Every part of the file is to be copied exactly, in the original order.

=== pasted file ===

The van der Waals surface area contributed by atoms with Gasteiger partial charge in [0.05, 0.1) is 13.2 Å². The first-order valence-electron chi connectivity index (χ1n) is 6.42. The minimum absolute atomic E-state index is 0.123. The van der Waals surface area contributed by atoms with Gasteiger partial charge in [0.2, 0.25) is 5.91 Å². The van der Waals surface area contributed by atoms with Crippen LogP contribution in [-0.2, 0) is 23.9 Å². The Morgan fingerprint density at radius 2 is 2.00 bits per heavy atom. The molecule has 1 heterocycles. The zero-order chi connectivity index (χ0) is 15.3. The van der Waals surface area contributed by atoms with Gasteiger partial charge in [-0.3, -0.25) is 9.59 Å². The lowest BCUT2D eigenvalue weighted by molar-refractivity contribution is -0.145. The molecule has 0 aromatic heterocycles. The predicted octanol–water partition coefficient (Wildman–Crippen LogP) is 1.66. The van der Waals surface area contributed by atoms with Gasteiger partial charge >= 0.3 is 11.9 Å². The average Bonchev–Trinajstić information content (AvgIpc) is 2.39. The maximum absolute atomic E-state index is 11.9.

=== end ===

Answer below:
The van der Waals surface area contributed by atoms with Gasteiger partial charge in [0.05, 0.1) is 13.2 Å². The first-order valence-electron chi connectivity index (χ1n) is 6.42. The minimum absolute atomic E-state index is 0.123. The van der Waals surface area contributed by atoms with Gasteiger partial charge in [0.2, 0.25) is 5.91 Å². The van der Waals surface area contributed by atoms with Crippen LogP contribution in [-0.2, 0) is 23.9 Å². The Morgan fingerprint density at radius 2 is 2.00 bits per heavy atom. The molecule has 1 heterocycles. The zero-order chi connectivity index (χ0) is 15.3. The van der Waals surface area contributed by atoms with Gasteiger partial charge in [-0.3, -0.25) is 9.59 Å². The lowest BCUT2D eigenvalue weighted by molar-refractivity contribution is -0.145. The molecule has 0 aromatic heterocycles. The predicted octanol–water partition coefficient (Wildman–Crippen LogP) is 1.66. The van der Waals surface area contributed by atoms with Gasteiger partial charge >= 0.3 is 11.9 Å². The average Bonchev–Trinajstić information content (AvgIpc) is 2.39. The maximum absolute atomic E-state index is 11.9.